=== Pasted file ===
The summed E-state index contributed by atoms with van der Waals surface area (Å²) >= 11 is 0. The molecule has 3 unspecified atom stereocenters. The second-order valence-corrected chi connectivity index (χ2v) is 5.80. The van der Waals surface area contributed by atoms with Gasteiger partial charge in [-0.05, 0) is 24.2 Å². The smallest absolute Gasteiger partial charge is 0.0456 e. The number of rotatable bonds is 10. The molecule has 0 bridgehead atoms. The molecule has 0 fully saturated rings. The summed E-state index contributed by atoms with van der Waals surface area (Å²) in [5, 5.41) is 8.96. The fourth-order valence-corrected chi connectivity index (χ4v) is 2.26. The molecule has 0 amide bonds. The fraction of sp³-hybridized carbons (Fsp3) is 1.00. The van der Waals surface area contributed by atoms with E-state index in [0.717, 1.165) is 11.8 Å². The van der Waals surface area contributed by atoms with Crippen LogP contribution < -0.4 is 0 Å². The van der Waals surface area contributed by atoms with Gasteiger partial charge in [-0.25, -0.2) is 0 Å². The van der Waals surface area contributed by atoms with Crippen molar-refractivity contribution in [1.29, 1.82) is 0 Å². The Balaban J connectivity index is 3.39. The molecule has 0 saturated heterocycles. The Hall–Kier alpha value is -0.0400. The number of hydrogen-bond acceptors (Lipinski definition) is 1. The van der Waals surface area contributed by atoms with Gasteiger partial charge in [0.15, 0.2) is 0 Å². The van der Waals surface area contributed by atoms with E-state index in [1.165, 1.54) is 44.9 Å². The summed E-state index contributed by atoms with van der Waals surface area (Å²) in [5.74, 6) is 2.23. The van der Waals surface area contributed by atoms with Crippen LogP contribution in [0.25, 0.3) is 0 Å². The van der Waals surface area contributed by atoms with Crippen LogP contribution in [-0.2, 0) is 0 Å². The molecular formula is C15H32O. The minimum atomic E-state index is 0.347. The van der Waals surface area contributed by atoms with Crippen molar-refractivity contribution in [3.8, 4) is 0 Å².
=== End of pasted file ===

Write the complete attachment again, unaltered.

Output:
The summed E-state index contributed by atoms with van der Waals surface area (Å²) >= 11 is 0. The molecule has 3 unspecified atom stereocenters. The second-order valence-corrected chi connectivity index (χ2v) is 5.80. The van der Waals surface area contributed by atoms with Gasteiger partial charge in [-0.05, 0) is 24.2 Å². The smallest absolute Gasteiger partial charge is 0.0456 e. The number of rotatable bonds is 10. The molecule has 0 bridgehead atoms. The molecule has 0 fully saturated rings. The summed E-state index contributed by atoms with van der Waals surface area (Å²) in [5, 5.41) is 8.96. The fourth-order valence-corrected chi connectivity index (χ4v) is 2.26. The molecule has 0 amide bonds. The fraction of sp³-hybridized carbons (Fsp3) is 1.00. The van der Waals surface area contributed by atoms with E-state index in [0.717, 1.165) is 11.8 Å². The van der Waals surface area contributed by atoms with Crippen LogP contribution < -0.4 is 0 Å². The van der Waals surface area contributed by atoms with Gasteiger partial charge in [-0.25, -0.2) is 0 Å². The van der Waals surface area contributed by atoms with Crippen molar-refractivity contribution in [1.29, 1.82) is 0 Å². The Balaban J connectivity index is 3.39. The molecule has 0 saturated heterocycles. The Hall–Kier alpha value is -0.0400. The number of hydrogen-bond acceptors (Lipinski definition) is 1. The van der Waals surface area contributed by atoms with Gasteiger partial charge in [0.15, 0.2) is 0 Å². The van der Waals surface area contributed by atoms with E-state index in [1.165, 1.54) is 44.9 Å². The summed E-state index contributed by atoms with van der Waals surface area (Å²) in [5.74, 6) is 2.23. The van der Waals surface area contributed by atoms with Crippen LogP contribution in [0.25, 0.3) is 0 Å². The van der Waals surface area contributed by atoms with Crippen LogP contribution in [-0.2, 0) is 0 Å². The molecular formula is C15H32O. The minimum atomic E-state index is 0.347. The van der Waals surface area contributed by atoms with Crippen molar-refractivity contribution in [3.8, 4) is 0 Å².